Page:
Well now my life has gotten complicated.
I'm 3 for 4 in the doctoral programs: GTU, Wilfrid Laurier, and Fuller all took me. This means I have some seriously tough deciding ahead of me. J was joking that I've gone from having Republican candidates to choose between to Democrat: that is, they are all pretty much equivalently good, and therefore deciding who to choose is infinitely harder than if somebody would just be wrong already.
But they're not wrong, they're right, in different ways, admittedly. So now I have to decide who I want to be and what I want to get from my PhD, what career I might think I want. Now according to my own mentor who'd be the one working with me at Fuller, I'd hit a ceiling there and their resources are not really adequate to what I want to study. Not to mention that they just couldn't afford to give me nearly the kind of package I've gotten from the others. So while I'm not rulling anything out this early (I just got all this news yesterday), Fuller is probably off the table pretty soon.
That leaves us with GTU and WLU. The more I learn about the latter the more interesting it becomes. What I would learn there would be intense religious studies stuff, topics I'm not familiar with and that sound extremely interesting. It would prepare me very well for an academic career and for teaching, specifically in the area of religious studies. The program has an excellent reputation, and I think the faculty are well-known in their fields. It would set me up to teach in Canada, probably, a bit more easily than the US, but it wouldn't hurt me I don't think. I might even be able to use it to get into religious life work, since I'll have a broad knowledge of many religions.
Yeah, this is all really interesting stuff. I love the interfaith aspect of it. And I would almost certainly be able to travel for field research, and would produce work that would be relevant to more than just Christians.
And then there's the little matter that they've offered me more money and living there is FAR cheaper than Berkeley. I mean, we could get a house. That's huge. Health insurance for all of us is about 2/3 cheaper than here in the US. The falling dollar might hurt a bit, but the generosity of their offer more than makes up for it. We could actually get our feet under us, financially, for the first time...well, nearly ever. There's a lot to commend living there.
So it's extremely tempting. I'll be chatting with people from the program in the next weeks, alumni and faculty. And with people who know people who live there. Gotta try to get a sense of it. I really wish I could travel there, but I'm not sure how wise it is at this stage of my pregnancy (if I were to go into labor, I wouldn't be covered by Kaiser unless I found a Kaiser to go to). In a couple more weeks, airlines wouldn't let me fly anyway.
Still, being able to visit would make such a difference. Just to know what it feels like. I'm such a gut person. That's why, despite all this, I can't let go of GTU. My gut still wants to go there.
And there's other aspects also. I feel like where WLU would make me an excellent academic, adept at evaluating and studying religion from the outside, GTU would allow me not only to be academic but also practicing - that is, I would be able to engage theology from the inside without suspicion. I could make my project very Christo-centric, and it would likely be targeted more to the Church than to a broad audience.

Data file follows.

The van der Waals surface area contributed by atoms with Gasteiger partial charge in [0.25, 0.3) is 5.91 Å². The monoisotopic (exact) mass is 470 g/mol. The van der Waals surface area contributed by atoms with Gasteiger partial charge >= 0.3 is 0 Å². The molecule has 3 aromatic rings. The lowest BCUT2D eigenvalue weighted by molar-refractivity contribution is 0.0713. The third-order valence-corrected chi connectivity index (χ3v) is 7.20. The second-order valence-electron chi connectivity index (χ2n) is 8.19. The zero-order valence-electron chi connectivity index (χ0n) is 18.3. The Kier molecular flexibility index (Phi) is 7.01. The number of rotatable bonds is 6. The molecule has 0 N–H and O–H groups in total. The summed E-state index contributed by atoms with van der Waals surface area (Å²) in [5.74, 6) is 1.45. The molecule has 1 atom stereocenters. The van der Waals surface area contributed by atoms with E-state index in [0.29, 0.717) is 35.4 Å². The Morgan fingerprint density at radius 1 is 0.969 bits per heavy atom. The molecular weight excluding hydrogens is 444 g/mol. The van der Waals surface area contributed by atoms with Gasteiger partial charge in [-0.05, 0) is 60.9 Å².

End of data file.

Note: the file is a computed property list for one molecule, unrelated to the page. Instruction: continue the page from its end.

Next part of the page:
I originally wanted to study liturgy so I could help reform it. I feel like GTU better prepares me for that. I just don't know if, after my interfaith experiences, that's still my final calling. It seems GTU would prepare me more to be a minister as well as a teacher, rather than just an academic.
And then there's the little matter of spiritual support. Being near the CDSP is a huge draw - to be around the Episcopal seminary puts us within a community of believers, which may be particularly important with the new baby. There are multiple prayer and fellowship opportunities. And I would imagine that my ordination process wouldn't have to be on hold for long - it could possibly get going again even while I'm doing the PhD, if I wind up in the right place. I just don't know what, if any, spiritual resources I'd have at WLU. I know the Anglican Church in Canada is great, but is it enough?
So am I a priest or a professor? Or put another way, do I want to teach at a seminary or at a university? Am I called to the church or to the world? I didn't want to make that choice. At least not yet. I genuinely love both. I actually feel like I can work in both worlds.
I really feel like this is what my decision is coming down to - more than the money, it's about the future I'd be heading for. GTU would prepare me to work in the Church and really make a difference there - advising on liturgical theology, taking my ideas about food to the masses, and working with people (hopefully students) in more than just an intellectual capacity. WLU would prepare me to work in the academy, and likely prepare me very well for interfaith work.
And WLU makes my family more financial secure. Which isn't nothing.
I just don't know. I have a couple weeks to figure it out. I'll keep you posted. It's incredibly difficult. I can easily talk myself into either way.
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Hi! I have greatly enjoyed reading your blog as a student of theology with a strong interest in liturgy. I am from Waterloo, Ontario where I am presently completing an MTS degree. I am sure you have plenty of contects in Waterloo, but if you have any questions or are looking for another perspective feel free to send me an email.
email@example.com. Best wishes as you make this difficult decision.
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